Showing posts from April, 2021

Can the Microbiome Affect The Effectiveness of Cancer Treatment?

Your Gut Microbiome Can Affect Cancer Treatments. According to National Cancer Institute, approximately  38.4% of people  will be diagnosed with cancer at some point in their lives. Because cancer affects a sizeable population of Americans, s cientists are constantly discovering new ways to make cancer treatments more effective and to increase patients’ quality of life. One of the most promising areas of research has to do with the gastrointestinal (GI) microbiome. Research indicates that the bacteria in your gut can affect your response to chemotherapy, immunotherapy, and other therapeutic agents for cancer. These interactions can be positive (gut bacteria enhancing the effectiveness of cancer treatment) or negative (resulting in treatment challenges), depending on your microbiome and the type of cancer. These discoveries could have a major impact on how Oncologists treat cancer in the future. Healthy gut bacteria can make immunotherapy more effective. In February 2018, the  National

Prebiotics, Probiotics, What's the Difference?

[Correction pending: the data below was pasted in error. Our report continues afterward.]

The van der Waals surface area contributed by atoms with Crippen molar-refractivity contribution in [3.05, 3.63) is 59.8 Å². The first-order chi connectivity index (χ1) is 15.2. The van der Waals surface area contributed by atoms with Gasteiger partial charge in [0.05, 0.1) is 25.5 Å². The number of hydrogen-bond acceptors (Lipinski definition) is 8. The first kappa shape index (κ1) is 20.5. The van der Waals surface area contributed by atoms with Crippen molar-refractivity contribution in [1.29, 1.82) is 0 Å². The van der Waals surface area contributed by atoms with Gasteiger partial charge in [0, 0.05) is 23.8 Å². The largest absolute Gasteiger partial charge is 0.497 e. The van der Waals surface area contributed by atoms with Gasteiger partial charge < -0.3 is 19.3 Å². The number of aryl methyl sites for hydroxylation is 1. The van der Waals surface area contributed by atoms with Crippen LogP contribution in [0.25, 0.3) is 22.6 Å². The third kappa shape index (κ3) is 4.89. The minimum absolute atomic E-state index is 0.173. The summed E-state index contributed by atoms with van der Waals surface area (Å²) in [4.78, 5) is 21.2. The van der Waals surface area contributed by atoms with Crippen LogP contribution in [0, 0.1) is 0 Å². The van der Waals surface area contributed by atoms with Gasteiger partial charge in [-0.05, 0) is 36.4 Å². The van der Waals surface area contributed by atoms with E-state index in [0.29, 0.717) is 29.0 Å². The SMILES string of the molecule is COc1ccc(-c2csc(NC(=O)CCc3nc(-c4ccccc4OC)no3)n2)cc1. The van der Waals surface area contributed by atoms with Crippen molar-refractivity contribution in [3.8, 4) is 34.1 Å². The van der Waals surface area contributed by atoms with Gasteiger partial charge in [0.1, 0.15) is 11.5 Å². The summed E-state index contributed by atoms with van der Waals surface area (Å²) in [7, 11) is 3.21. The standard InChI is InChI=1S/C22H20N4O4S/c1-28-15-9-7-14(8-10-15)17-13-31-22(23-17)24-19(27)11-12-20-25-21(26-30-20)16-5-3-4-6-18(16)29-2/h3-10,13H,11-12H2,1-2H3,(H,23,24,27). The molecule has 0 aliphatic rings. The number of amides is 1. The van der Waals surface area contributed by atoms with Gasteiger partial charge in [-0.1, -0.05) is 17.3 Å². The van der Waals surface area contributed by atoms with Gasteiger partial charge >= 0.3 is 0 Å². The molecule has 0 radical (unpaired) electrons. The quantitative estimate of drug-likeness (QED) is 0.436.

What is the difference between Prebiotics and Probiotics? As we know, your gut biome is a micro-ecosystem within your gut composed of many microscopic organisms, mainly bacteria. To keep this ecosystem healthy, a well-balanced diet is recommended to nourish the near 1,000 diverse species of bacteria in your gut. So what healthy foods can we feed our gut microbes to keep them happy and healthy? Prebiotics and Probiotics. Prebiotics are natural plant fibers that stimulate the development of beneficial bacteria in our gut. More specifically, complex carbohydrates like resistant starches. Resistant starch is a prebiotic that stimulates the growth of good bacteria like Bifidobacterium . Resistant starch is fermented by intestinal bacteria which then produce short-chain fatty acids (SCFAs) that also contribute to your gut health. For example, Butyrate is a SCFA that is essential for intestinal function and is a major energy source for gut lining cells with anti-inflammatory properties.  The